Most of us depend on our mobile phones in our modern lives but we are also concerned about the social and environmental consequences of the extraction of the resources involved and the built-in obsolescence of so many models.

Fairphone is a small award-winning Dutch company that addresses these issues and more.

Its initial motivation was sourcing from conflict-free areas so they set up their own conflict-free initiative in Rwanda and the business has grown from there. Child protection policies are in place and miners are paid a fair wage and work in safe conditions.

The longer we use our phones, the smaller their environmental footprint

It is estimated that we can reduce our device’s annual carbon emissions by 31% if we keep it for 5 years, a figure that increases to 44% after another 7.  So, the longer we use our phones, the smaller their environmental footprint. Fairphone designs for longevity, easy repair and modular upgrades, aiming to make its hardware last as long as possible, thus reducing e-waste.  Many of its components are made from recycled materials and when you buy a phone, that is just what you get.  The other part of a normal phone ‘package’ – cable, charger, adaptor etc. – are all available separately if needed but, as most of us already have these things, forcing yet more of them on us is considered wasteful and unnecessary.  They even encourage us to reuse the existing Simcard from our old phones if we wish. 

The Fairphone’s parts are not glued together and are intentionally easy to take apart and repair – you can buy an iFixit Screwdriver for £4.50 – and they even provide online tutorials and local ‘Angels’ to advise.  A life-cycle assessment report confirms that replacing or repairing parts reduces the environmental impact.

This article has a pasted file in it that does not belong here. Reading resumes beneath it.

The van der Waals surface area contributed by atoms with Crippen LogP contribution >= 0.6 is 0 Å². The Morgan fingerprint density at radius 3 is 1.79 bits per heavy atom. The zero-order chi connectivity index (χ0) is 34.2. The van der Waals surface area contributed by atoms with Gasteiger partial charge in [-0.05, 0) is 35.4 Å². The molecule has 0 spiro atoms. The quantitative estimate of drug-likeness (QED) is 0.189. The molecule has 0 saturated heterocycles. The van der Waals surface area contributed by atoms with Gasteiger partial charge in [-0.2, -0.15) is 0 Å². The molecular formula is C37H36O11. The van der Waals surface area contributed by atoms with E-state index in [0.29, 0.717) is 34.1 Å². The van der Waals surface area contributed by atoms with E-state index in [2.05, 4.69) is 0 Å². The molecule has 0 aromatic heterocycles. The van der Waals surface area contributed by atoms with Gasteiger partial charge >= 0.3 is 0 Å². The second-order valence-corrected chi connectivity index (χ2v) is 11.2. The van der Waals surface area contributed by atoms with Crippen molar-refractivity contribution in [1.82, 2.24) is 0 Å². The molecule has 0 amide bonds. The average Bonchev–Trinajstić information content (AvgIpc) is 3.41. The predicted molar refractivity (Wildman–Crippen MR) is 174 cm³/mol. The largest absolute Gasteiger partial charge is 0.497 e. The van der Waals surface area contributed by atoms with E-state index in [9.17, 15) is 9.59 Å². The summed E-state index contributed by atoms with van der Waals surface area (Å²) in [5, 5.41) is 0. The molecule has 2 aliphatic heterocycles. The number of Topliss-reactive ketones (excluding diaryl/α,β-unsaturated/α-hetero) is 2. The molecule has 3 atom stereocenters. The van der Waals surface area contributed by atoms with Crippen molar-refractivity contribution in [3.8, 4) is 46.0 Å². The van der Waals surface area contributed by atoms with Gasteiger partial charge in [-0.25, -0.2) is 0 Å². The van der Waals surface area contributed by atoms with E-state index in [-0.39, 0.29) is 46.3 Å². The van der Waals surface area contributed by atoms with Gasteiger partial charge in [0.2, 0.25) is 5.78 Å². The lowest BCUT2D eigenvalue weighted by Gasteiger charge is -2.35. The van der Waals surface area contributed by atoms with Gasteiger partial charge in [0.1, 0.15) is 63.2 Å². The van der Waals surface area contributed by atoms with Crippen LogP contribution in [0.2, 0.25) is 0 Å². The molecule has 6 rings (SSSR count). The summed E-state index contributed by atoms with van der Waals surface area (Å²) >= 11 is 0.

Recycling materials

Fairphone admits that its long-term aim of complete circularity is still some way away.  Nevertheless, with an estimated up to 300 million old phones lying abandoned in drawers in France and Germany alone, most of them still working, they are keen to buy old phones and recycle the materials.  They also partner with organizations that collect e-waste in African countries with no responsible recycling infrastructure.  In 2020, for example, they shipped 5 tons of batteries and 1,500 phones from Nigeria to Europe for responsible recycling.

None of this means that Fairphones fall short on technology.  The technical specs of the latest version, the Fairphone 4, equal those of any other modern Smartphone.

Fairphone is and will probably remain a small company but it has had a large influence on the bigger players in the field.  Apple, for example, is known for sourcing conflict-free minerals and are now addressing their environmental footprint.

You can read much more about Fairphone on their website https://www.fairphone.com where you will also find this declaration:

‘We care about human rights and worker well-being.

We care about the climate and our planet’s delicate ecosystem.

We care about designing longer-lasting products that are easier to repair.’

If only more companies cared so much!

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